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Prose PoetryAn Introduction$
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Paul Hetherington and Cassandra Atherton

Print publication date: 2020

Print ISBN-13: 9780691180656

Published to Princeton Scholarship Online: May 2021

DOI: 10.23943/princeton/9780691180656.001.0001

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Neo-Surrealism within the Prose Poetry Tradition

Neo-Surrealism within the Prose Poetry Tradition

(p.102) Chapter 5 Neo-Surrealism within the Prose Poetry Tradition
Prose Poetry

Paul Hetherington

Cassandra Atherton

Princeton University Press

This chapter assesses the American neo-surreal as an influential strand of prose poetry, adapting ideas that originated with the surrealists to challenge assumptions about how the world should be understood, and prose-poetic narratives ought to be read. The term “neo-surrealism” does not have to be restrictive but may be used as a way of opening up an understanding of certain key features of prose poetry internationally. And while American prose poets are certainly not the first to experiment with surrealism, many contemporary American prose poets demonstrate a particular interest in absurdism and neo-surrealism. As a result, neo-surrealism is arguably best exemplified by American prose poets — in terms of the number of writers employing such techniques and the quality of neo-surrealistic works being written. Notwithstanding its contemporaneity, the neo-surrealistic strand of prose poetry maintains a clear — if sometimes lateral — connection to the strange and often dreamlike works produced by nineteenth-century French prose poets such as Charles Baudelaire and Arthur Rimbaud.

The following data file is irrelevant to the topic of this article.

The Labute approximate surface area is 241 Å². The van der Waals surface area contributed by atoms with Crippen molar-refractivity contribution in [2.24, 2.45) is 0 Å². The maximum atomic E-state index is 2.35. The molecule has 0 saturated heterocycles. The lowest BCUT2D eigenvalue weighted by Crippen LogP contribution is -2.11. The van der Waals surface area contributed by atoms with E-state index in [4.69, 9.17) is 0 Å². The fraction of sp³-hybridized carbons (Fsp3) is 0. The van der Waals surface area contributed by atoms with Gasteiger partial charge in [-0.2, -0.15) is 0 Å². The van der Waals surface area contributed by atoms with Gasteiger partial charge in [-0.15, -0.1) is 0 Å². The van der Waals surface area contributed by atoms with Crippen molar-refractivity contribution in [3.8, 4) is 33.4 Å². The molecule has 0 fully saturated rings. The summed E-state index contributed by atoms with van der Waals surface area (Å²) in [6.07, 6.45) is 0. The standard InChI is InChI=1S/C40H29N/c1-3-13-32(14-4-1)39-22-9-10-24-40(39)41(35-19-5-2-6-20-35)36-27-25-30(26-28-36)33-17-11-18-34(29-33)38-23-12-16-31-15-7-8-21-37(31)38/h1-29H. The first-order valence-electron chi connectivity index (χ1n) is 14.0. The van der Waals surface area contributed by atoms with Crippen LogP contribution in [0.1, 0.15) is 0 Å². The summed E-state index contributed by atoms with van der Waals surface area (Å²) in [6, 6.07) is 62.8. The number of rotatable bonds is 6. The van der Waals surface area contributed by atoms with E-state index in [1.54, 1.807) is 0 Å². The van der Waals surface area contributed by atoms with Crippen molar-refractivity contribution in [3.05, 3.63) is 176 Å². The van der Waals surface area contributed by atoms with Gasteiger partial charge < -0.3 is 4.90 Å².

Keywords:   prose poetry, neo-surrealism, prose-poetic narratives, American prose poets, neo-surrealistic prose poetry

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